On the road to innovation, it’s not uncommon for fundamental architectures—the guiding frameworks and standards—to be modernized in order to enable continued progress.
Take for instance the telescope. We’ll skip over optics and light theory and jump to the function that prompted a telescope’s architectural framework. People wanted to be able to see “faraway things as though nearby”. Working with the available technology, they created a framework, which included optic lenses and a cylindrical tube. That was more than 400 years ago.
While early telescopes were confined to something people could physically peer through, scientists realized that with new technology capable of transmitting images over waves and launching things outside of Earth’s atmosphere, the architectural framework should be updated. This eventually enabled the development of the Hubble telescope. It still called for lenses and a cylindrical tube, but the framework no longer required it to be physically within reach—telescopes could be mobile and operated from afar—allowing for continued innovations.
By contrast, today’s enterprise architecture has not been modernized; it’s like we’re working with the initial outline of the telescope. By circumventing this important evolution, organizations create more friction down the line. Why? Because it’s generally harder to alter the foundation when it’s already holding up a three-story home (not to mix metaphors). The digital transformation journey businesses are on is also a continuous road of innovation, and no one wants to arrive at a dead end and then be forced to backtrack, but that’s what digital businesses can expect if they don’t modernize their enterprise architecture.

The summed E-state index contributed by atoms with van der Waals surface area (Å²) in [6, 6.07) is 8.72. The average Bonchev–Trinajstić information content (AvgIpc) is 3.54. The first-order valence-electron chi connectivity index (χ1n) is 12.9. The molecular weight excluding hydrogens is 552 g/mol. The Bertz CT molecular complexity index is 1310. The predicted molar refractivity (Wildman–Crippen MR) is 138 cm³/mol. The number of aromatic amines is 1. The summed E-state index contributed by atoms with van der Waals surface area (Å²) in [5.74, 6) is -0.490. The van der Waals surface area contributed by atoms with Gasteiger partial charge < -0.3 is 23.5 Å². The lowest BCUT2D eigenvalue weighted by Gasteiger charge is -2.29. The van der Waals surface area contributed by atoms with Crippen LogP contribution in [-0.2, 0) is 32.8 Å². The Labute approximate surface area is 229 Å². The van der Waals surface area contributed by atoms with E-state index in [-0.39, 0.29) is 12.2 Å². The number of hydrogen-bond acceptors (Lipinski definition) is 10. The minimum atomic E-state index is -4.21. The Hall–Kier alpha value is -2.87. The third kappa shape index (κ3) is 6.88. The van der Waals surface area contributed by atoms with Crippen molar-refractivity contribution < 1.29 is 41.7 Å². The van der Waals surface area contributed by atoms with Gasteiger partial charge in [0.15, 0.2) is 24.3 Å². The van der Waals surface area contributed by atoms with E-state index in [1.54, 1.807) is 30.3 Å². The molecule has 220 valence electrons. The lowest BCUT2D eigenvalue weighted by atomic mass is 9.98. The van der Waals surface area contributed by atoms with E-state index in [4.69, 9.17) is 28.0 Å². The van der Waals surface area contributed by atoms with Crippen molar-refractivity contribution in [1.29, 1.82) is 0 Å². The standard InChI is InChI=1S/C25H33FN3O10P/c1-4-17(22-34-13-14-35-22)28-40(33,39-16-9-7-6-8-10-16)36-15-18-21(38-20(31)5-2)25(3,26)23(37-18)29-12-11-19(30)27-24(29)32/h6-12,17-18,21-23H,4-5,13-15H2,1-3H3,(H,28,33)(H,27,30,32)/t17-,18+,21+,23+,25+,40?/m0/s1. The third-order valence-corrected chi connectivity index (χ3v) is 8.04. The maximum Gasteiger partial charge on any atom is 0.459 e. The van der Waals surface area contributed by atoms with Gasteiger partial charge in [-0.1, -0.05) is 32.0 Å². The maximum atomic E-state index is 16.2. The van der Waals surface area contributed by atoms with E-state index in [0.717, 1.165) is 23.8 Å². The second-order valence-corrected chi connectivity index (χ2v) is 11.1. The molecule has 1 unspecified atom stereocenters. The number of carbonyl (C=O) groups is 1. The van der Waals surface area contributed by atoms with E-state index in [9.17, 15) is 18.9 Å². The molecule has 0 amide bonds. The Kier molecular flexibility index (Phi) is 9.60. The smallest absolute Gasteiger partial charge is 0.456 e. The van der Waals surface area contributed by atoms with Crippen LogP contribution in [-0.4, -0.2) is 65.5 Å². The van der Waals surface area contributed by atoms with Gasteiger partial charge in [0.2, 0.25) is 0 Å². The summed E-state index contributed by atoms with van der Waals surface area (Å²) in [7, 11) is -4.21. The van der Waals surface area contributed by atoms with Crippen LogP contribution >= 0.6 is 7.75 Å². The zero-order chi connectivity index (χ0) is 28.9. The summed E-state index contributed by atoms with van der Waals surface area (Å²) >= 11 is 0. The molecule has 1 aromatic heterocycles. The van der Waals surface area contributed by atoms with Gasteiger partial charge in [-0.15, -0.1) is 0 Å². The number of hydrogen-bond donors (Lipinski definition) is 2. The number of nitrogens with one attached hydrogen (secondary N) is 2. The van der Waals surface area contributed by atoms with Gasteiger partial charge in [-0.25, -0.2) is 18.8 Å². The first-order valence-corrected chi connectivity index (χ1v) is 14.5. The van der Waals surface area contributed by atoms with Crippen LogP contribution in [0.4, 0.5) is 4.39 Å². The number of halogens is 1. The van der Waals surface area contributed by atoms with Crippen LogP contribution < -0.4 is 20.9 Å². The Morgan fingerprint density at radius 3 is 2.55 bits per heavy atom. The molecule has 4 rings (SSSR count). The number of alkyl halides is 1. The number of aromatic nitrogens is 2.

Outdated Frameworks Impede Innovation
Current enterprise architectures (EAs) were being developed in the 1980s, and while there have been iterations of them since, widely adopted EAs are still utilizing the same architectural foundations as when they were established. Take for example The Open Group Architecture Framework (TOGAF), which had its first version published in 1995. The foundation still consists of the same four architectural domains: Business, application, data and technical.
That foundation was laid before the internet existed, and this is part of the problem. Today it is not uncommon to equate technology with the worldwide connection that is so ingrained in our everyday lives. While TOGAF has managed to support businesses up to now by versioning, including integrating the internet and new capabilities into its architecture, it wasn’t purpose-built for today’s possibilities—digital business. Our understanding of what’s possible drives the need for modernizing enterprise architecture.
Modernize for Mobility